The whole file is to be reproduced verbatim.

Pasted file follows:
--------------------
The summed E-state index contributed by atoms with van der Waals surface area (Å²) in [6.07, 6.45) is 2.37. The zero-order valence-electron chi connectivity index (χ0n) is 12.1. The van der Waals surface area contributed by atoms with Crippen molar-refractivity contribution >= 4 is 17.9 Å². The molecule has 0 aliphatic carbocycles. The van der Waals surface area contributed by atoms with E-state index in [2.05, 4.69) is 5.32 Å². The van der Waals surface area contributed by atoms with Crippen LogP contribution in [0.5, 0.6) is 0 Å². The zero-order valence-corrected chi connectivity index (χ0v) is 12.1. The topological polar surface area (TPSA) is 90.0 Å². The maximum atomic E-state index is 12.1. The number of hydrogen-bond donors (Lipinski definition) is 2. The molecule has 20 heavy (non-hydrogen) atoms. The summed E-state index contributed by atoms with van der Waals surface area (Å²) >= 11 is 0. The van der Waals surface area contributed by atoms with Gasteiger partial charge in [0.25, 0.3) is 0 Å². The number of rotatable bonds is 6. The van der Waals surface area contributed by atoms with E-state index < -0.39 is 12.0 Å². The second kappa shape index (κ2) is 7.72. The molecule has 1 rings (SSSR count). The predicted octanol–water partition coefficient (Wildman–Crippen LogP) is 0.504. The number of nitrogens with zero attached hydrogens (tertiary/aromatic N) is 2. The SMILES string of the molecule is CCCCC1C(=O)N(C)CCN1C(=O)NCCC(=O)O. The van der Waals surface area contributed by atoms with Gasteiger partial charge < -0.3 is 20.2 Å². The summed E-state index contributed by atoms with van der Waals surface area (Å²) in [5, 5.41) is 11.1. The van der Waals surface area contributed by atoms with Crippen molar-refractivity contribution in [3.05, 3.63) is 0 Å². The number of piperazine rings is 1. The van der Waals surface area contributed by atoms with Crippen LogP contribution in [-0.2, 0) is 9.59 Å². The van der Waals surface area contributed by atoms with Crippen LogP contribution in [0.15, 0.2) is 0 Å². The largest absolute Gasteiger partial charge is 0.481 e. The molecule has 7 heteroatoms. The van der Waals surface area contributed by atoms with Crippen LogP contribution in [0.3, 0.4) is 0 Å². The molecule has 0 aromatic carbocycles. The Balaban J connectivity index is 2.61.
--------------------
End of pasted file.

The summed E-state index contributed by atoms with van der Waals surface area (Å²) in [6.07, 6.45) is 2.37. The zero-order valence-electron chi connectivity index (χ0n) is 12.1. The van der Waals surface area contributed by atoms with Crippen molar-refractivity contribution >= 4 is 17.9 Å². The molecule has 0 aliphatic carbocycles. The van der Waals surface area contributed by atoms with E-state index in [2.05, 4.69) is 5.32 Å². The van der Waals surface area contributed by atoms with Crippen LogP contribution in [0.5, 0.6) is 0 Å². The zero-order valence-corrected chi connectivity index (χ0v) is 12.1. The topological polar surface area (TPSA) is 90.0 Å². The maximum atomic E-state index is 12.1. The number of hydrogen-bond donors (Lipinski definition) is 2. The molecule has 20 heavy (non-hydrogen) atoms. The summed E-state index contributed by atoms with van der Waals surface area (Å²) >= 11 is 0. The van der Waals surface area contributed by atoms with Gasteiger partial charge in [0.25, 0.3) is 0 Å². The number of rotatable bonds is 6. The van der Waals surface area contributed by atoms with E-state index < -0.39 is 12.0 Å². The second kappa shape index (κ2) is 7.72. The molecule has 1 rings (SSSR count). The predicted octanol–water partition coefficient (Wildman–Crippen LogP) is 0.504. The number of nitrogens with zero attached hydrogens (tertiary/aromatic N) is 2. The SMILES string of the molecule is CCCCC1C(=O)N(C)CCN1C(=O)NCCC(=O)O. The van der Waals surface area contributed by atoms with Gasteiger partial charge < -0.3 is 20.2 Å². The summed E-state index contributed by atoms with van der Waals surface area (Å²) in [5, 5.41) is 11.1. The van der Waals surface area contributed by atoms with Crippen molar-refractivity contribution in [3.05, 3.63) is 0 Å². The number of piperazine rings is 1. The van der Waals surface area contributed by atoms with Crippen LogP contribution in [-0.2, 0) is 9.59 Å². The van der Waals surface area contributed by atoms with Crippen LogP contribution in [0.15, 0.2) is 0 Å². The largest absolute Gasteiger partial charge is 0.481 e. The molecule has 7 heteroatoms. The van der Waals surface area contributed by atoms with Crippen LogP contribution in [0.3, 0.4) is 0 Å². The molecule has 0 aromatic carbocycles. The Balaban J connectivity index is 2.61.